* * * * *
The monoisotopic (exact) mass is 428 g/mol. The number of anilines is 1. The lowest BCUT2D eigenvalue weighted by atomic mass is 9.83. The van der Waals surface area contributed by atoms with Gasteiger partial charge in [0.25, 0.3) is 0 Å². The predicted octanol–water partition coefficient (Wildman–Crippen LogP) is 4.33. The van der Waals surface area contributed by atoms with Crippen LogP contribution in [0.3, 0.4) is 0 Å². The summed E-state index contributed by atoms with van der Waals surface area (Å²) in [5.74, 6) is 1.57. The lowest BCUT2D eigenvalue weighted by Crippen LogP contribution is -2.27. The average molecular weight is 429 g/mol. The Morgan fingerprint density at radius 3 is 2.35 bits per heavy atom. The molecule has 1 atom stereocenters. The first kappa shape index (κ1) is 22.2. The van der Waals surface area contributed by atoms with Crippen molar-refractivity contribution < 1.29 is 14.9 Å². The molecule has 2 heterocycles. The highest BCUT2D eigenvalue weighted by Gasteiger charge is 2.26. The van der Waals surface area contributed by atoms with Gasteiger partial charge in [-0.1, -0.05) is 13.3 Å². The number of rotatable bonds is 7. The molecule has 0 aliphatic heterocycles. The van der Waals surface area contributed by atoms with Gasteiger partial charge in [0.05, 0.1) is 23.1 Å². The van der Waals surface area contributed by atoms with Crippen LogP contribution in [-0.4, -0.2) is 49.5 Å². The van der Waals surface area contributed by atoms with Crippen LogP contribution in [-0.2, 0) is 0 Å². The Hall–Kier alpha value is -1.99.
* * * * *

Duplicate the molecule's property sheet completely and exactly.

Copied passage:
The monoisotopic (exact) mass is 428 g/mol. The number of anilines is 1. The lowest BCUT2D eigenvalue weighted by atomic mass is 9.83. The van der Waals surface area contributed by atoms with Gasteiger partial charge in [0.25, 0.3) is 0 Å². The predicted octanol–water partition coefficient (Wildman–Crippen LogP) is 4.33. The van der Waals surface area contributed by atoms with Crippen LogP contribution in [0.3, 0.4) is 0 Å². The summed E-state index contributed by atoms with van der Waals surface area (Å²) in [5.74, 6) is 1.57. The lowest BCUT2D eigenvalue weighted by Crippen LogP contribution is -2.27. The average molecular weight is 429 g/mol. The Morgan fingerprint density at radius 3 is 2.35 bits per heavy atom. The molecule has 1 atom stereocenters. The first kappa shape index (κ1) is 22.2. The van der Waals surface area contributed by atoms with Crippen molar-refractivity contribution < 1.29 is 14.9 Å². The molecule has 2 heterocycles. The highest BCUT2D eigenvalue weighted by Gasteiger charge is 2.26. The van der Waals surface area contributed by atoms with Gasteiger partial charge in [-0.1, -0.05) is 13.3 Å². The number of rotatable bonds is 7. The molecule has 0 aliphatic heterocycles. The van der Waals surface area contributed by atoms with Gasteiger partial charge in [0.05, 0.1) is 23.1 Å². The van der Waals surface area contributed by atoms with Crippen LogP contribution in [-0.4, -0.2) is 49.5 Å². The van der Waals surface area contributed by atoms with Crippen LogP contribution in [-0.2, 0) is 0 Å². The Hall–Kier alpha value is -1.99.